A beautiful 1080p tour of our moon. It’s so clear and beautiful you’ll want to go there yourself. This virtual tour is based on data from NASA’s Lunar Reconnaissance Orbiter. Enjoy this “new” Moon and its noteworthy destinations.
Ancient peoples looked at the moon and saw in its patterns of shadow and light the figures of deities or animals.
The Italian scientist, Galileo Galilei, trained his telescope on our celestial companion and saw mountains and valleys much like those on Earth.
Scientists today, operating a fleet of spacecraft, are seeing evidence of past events that shaped the lunar landscape, and traces of water and minerals that may one day support a human presence.
Here’s the Mare Orientale, an impact crater nearly 4 billion years old. The color, coded for elevation, highlights a bulls-eye pattern of concentric rings.
Now, let’s go down under to the South Pole.
The pole sits within the wide rim of the famed Shackleton Crater. Direct sunlight never reaches the crater floor.
The Lunar Prospector spacecraft detected higher than normal amounts of hydrogen within the crater, which may indicate the presence of water ice.
From here, we travel to the far side of the moon. The South Pole-Aitken Basin is one of the largest and oldest impact features in the solar system. You can see its true size in the elevation data.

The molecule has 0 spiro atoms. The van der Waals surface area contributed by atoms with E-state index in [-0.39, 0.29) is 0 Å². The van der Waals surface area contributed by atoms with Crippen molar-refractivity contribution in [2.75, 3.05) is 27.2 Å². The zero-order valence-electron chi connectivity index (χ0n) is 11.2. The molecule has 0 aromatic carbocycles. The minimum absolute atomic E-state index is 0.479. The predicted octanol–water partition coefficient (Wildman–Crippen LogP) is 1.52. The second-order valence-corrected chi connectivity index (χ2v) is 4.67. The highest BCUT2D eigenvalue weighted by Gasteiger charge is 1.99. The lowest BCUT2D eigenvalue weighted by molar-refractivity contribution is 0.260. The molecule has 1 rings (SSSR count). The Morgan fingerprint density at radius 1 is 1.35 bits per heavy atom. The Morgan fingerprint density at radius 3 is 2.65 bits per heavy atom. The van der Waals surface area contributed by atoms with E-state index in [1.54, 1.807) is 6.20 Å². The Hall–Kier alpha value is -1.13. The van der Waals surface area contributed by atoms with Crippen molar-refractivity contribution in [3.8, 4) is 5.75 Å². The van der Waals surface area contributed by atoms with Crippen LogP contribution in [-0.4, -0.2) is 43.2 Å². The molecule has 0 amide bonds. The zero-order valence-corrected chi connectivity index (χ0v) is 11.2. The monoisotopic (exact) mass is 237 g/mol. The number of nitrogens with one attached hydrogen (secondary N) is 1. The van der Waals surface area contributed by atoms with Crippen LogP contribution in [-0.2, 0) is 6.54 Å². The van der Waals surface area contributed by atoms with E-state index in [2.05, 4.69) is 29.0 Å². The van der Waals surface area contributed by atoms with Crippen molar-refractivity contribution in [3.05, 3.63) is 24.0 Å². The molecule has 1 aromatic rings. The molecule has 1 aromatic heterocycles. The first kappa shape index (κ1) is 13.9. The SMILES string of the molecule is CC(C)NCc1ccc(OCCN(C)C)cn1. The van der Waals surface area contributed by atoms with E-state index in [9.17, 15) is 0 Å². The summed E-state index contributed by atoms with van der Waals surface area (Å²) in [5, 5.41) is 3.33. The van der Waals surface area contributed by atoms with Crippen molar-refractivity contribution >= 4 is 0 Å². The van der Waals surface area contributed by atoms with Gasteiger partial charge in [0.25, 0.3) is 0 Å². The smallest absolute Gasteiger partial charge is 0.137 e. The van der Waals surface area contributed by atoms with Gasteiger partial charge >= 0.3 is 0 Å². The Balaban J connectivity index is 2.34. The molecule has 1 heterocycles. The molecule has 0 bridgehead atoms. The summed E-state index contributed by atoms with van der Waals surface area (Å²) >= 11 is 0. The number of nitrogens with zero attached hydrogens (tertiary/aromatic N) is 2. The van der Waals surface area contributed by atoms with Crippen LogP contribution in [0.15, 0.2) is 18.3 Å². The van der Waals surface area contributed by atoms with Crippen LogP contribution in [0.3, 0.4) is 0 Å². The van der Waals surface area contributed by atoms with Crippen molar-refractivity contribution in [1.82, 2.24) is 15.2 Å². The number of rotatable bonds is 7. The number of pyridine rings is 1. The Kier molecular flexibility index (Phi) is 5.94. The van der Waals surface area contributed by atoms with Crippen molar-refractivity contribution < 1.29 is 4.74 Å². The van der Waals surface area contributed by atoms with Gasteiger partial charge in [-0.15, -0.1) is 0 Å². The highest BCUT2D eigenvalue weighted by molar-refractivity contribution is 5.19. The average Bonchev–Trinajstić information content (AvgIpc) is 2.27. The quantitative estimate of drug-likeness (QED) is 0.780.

We are approaching the Tycho Crater.
Look closely at the mountainous peak in the center of the crater.
That strange boulder near the summit is about 100 meters wide. It might have been left there by an impact.
Now on to the Aristarchus Crater, the product of a relatively recent impact. It sits on a plateau that’s the site of many transient lunar phenomena, mysterious shifts in color or light on the surface.
The Sea of Serenity, and to its right the Sea of Tranquility… these dark regions were laid down by vast lava flows.
The Taurus-Littrow Valley is in the highlands to the north. The image is based on a stereoscopic elevation map from Japan’s Kaguya spacecraft.
Here, now, is the Apollo 17 landing site courtesy of the Lunar Reconnaissance Orbiter. From this vantage, you can see the lander, the rover, and trails left by rover tires and astronauts.
Finally, to the north pole. In the highlands that blanket this region, the sides of myriad craters cast long shadows acros the craggy lunar landscape.
There it is. Our moon. Our one and only.